Thursday, January 21, 2010

What I'm Doing Wrong

(Author's note: "What I'm Doing Wrong" will be an ongoing series, as there appears no immediate danger that I will run out of things to chronicle.)

Today's word is "tongue bite." Yes, that's two words. If you're experiencing it, what does it matter how many words it has? And I've had it almost steady for a week.

So to tell this story, I have to go back to last Thursday's meeting of The Ozark Pipe Smokers. As is customary in our club, and I suspect the majority of smoking clubs in existence, our members enjoy bringing tobaccos with them to share. New, aged, it really doesn't seem to matter, and the majority of the time, there's a nice mix of styles. Something for everyone or everything for someone or something like that. On Thursday, the planets must have aligned, because I smoked Va/Per (a blend of Virginia and perique) after Va/Per after Va/Per.
Nothing wrong with that by itself, but you throw in a few other factors. I am not a Va/Per smoker. I've tried a few in passing, but never a lot at one time. All these blends were new to me. I smoked a lot of tobacco that night without stopping for long.
By the end of the night, the front edges of my tongue were sore. The next day, I had lost a lot of sensation other than that "burn." If you look at the graphic I swiped from the University of Nevada Medical Center, you'll see that I had affected the taste buds that detect sweetness, leaving those that sense sour, salty and bitter flavors. Figures.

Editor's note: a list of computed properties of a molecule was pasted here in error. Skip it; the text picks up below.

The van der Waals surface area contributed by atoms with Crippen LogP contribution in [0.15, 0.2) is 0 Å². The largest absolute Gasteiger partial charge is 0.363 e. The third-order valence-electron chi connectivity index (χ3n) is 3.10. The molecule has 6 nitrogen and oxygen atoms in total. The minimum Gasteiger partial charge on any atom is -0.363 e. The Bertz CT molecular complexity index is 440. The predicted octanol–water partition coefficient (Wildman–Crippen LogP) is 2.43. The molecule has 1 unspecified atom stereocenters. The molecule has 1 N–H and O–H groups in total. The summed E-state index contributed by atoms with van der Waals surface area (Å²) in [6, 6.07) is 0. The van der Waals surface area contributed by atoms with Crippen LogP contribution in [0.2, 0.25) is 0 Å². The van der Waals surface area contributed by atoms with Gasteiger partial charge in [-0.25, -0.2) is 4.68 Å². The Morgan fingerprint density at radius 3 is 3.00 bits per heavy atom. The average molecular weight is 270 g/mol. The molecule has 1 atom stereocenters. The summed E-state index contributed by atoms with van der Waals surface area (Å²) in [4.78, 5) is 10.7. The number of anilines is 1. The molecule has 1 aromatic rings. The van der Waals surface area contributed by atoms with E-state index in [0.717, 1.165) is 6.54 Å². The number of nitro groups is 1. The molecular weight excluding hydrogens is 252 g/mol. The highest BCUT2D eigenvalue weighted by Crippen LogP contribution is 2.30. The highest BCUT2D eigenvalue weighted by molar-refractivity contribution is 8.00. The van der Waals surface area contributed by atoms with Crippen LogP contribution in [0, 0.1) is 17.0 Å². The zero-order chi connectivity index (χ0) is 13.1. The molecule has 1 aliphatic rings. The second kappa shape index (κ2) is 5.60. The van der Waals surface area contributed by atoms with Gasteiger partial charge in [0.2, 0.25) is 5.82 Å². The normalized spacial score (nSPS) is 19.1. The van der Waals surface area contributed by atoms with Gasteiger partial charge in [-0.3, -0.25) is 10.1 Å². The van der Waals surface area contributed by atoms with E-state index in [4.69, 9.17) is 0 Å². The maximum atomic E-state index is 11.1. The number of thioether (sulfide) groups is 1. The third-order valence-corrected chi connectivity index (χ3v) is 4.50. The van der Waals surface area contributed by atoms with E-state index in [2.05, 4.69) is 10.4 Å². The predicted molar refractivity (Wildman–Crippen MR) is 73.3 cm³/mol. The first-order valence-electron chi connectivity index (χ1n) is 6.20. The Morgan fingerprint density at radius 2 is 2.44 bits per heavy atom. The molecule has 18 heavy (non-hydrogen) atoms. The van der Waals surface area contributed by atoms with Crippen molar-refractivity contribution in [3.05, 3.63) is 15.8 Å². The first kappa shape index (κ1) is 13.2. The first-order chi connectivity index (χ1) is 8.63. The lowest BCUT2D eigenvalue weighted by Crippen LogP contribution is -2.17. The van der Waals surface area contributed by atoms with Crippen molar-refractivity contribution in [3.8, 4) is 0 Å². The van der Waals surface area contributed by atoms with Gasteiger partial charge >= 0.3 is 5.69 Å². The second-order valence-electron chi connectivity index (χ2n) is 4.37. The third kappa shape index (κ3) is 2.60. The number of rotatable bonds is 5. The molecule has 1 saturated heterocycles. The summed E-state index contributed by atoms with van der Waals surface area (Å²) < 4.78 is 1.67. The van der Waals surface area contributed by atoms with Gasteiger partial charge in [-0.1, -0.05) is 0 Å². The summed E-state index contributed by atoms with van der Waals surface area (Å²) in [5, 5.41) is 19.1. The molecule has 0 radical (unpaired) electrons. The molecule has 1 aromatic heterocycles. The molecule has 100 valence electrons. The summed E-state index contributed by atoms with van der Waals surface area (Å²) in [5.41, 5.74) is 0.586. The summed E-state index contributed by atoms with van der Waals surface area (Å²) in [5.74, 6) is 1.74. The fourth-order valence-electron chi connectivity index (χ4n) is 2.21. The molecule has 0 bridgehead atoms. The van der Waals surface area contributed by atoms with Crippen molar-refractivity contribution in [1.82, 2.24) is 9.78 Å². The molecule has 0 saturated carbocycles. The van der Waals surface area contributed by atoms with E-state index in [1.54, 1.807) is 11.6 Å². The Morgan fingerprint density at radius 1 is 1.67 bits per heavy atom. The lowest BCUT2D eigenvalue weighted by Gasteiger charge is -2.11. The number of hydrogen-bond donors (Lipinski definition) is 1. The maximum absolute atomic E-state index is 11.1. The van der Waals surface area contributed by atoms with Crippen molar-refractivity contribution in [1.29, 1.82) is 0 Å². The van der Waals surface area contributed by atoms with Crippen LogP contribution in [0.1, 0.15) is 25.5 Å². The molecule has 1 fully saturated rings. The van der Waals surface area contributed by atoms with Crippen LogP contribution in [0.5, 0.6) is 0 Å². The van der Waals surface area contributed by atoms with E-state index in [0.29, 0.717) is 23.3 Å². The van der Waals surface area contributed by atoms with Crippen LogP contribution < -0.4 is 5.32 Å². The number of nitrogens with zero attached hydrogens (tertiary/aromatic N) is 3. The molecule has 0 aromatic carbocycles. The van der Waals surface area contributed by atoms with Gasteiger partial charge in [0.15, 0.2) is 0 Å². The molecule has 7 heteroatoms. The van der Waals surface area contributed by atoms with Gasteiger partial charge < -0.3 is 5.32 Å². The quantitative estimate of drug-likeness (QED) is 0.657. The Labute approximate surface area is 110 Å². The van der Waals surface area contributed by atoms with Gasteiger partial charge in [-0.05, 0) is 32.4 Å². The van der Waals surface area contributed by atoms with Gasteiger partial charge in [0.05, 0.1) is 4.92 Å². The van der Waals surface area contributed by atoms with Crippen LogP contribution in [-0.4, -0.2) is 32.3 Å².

So now I picked up the pipe on Friday and returned to my usual blends. New blends can cause tongue bite as your body adjusts, usually making it dissipating with time. So it would stand to reason that smoking your normal stuff would reverse the effects. Well, no matter how many bowls I smoked, it stayed. And it was still there then next day, and the one after, and the one after that. Bowl after bowl after bowl. Right now, I'm smoking my go-to blend, McClelland 5100. I smoke it often enough that, if anything will fix tongue bite, it will. But it's still there.

(The solution: Unfortunately, there isn't much of one. Tongue bite can be avoided by becoming accustomed to a blend, smoking it slowly, avoiding moisture in the bowl, and other simple steps, but it will eventually happen. Drinking something, practically anything, can also help. So can eating. I'm told sweets are best. Ironic, isn't it? But when you get a real good case of tongue bite, the only sure cure is to take a break from smoking and let your tongue recover. Please note, this may be the only time I tell anyone to not smoke.)

1 comment:

  1. Pipe club meetings can be a great "tongue bite" fest. With a seemingly endless supply of samples being passed around it is easy to get caught up and over indulge. The worst problem for me is it doesn't usually afford me the opportunity to prepare the tobacco to my preference as I tend to like my tobaccos prepared on the dry side. Thankfully the club meetings are far enough apart to allow for full recovery.